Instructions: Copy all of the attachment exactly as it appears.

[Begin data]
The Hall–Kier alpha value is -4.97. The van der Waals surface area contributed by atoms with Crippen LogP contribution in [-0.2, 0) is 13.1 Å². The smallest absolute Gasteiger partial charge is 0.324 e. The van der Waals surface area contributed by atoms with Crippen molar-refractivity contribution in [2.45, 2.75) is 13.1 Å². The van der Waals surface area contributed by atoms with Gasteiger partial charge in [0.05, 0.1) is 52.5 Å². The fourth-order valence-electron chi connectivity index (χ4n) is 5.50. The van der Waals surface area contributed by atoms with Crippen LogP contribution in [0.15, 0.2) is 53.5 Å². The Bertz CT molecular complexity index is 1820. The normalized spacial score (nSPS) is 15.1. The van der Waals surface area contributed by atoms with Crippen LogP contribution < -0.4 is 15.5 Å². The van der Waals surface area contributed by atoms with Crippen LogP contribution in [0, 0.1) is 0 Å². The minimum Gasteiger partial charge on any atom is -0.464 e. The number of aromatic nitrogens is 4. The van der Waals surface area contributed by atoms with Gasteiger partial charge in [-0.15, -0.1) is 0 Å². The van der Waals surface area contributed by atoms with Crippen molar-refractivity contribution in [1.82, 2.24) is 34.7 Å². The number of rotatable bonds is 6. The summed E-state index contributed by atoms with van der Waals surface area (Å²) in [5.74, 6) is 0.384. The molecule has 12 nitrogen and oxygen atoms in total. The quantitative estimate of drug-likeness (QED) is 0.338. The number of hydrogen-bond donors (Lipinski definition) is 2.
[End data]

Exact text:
The Hall–Kier alpha value is -4.97. The van der Waals surface area contributed by atoms with Crippen LogP contribution in [-0.2, 0) is 13.1 Å². The smallest absolute Gasteiger partial charge is 0.324 e. The van der Waals surface area contributed by atoms with Crippen molar-refractivity contribution in [2.45, 2.75) is 13.1 Å². The van der Waals surface area contributed by atoms with Gasteiger partial charge in [0.05, 0.1) is 52.5 Å². The fourth-order valence-electron chi connectivity index (χ4n) is 5.50. The van der Waals surface area contributed by atoms with Crippen LogP contribution in [0.15, 0.2) is 53.5 Å². The Bertz CT molecular complexity index is 1820. The normalized spacial score (nSPS) is 15.1. The van der Waals surface area contributed by atoms with Crippen LogP contribution < -0.4 is 15.5 Å². The van der Waals surface area contributed by atoms with Crippen LogP contribution in [0, 0.1) is 0 Å². The minimum Gasteiger partial charge on any atom is -0.464 e. The number of aromatic nitrogens is 4. The van der Waals surface area contributed by atoms with Gasteiger partial charge in [-0.15, -0.1) is 0 Å². The van der Waals surface area contributed by atoms with Crippen molar-refractivity contribution in [1.82, 2.24) is 34.7 Å². The number of rotatable bonds is 6. The summed E-state index contributed by atoms with van der Waals surface area (Å²) in [5.74, 6) is 0.384. The molecule has 12 nitrogen and oxygen atoms in total. The quantitative estimate of drug-likeness (QED) is 0.338. The number of hydrogen-bond donors (Lipinski definition) is 2.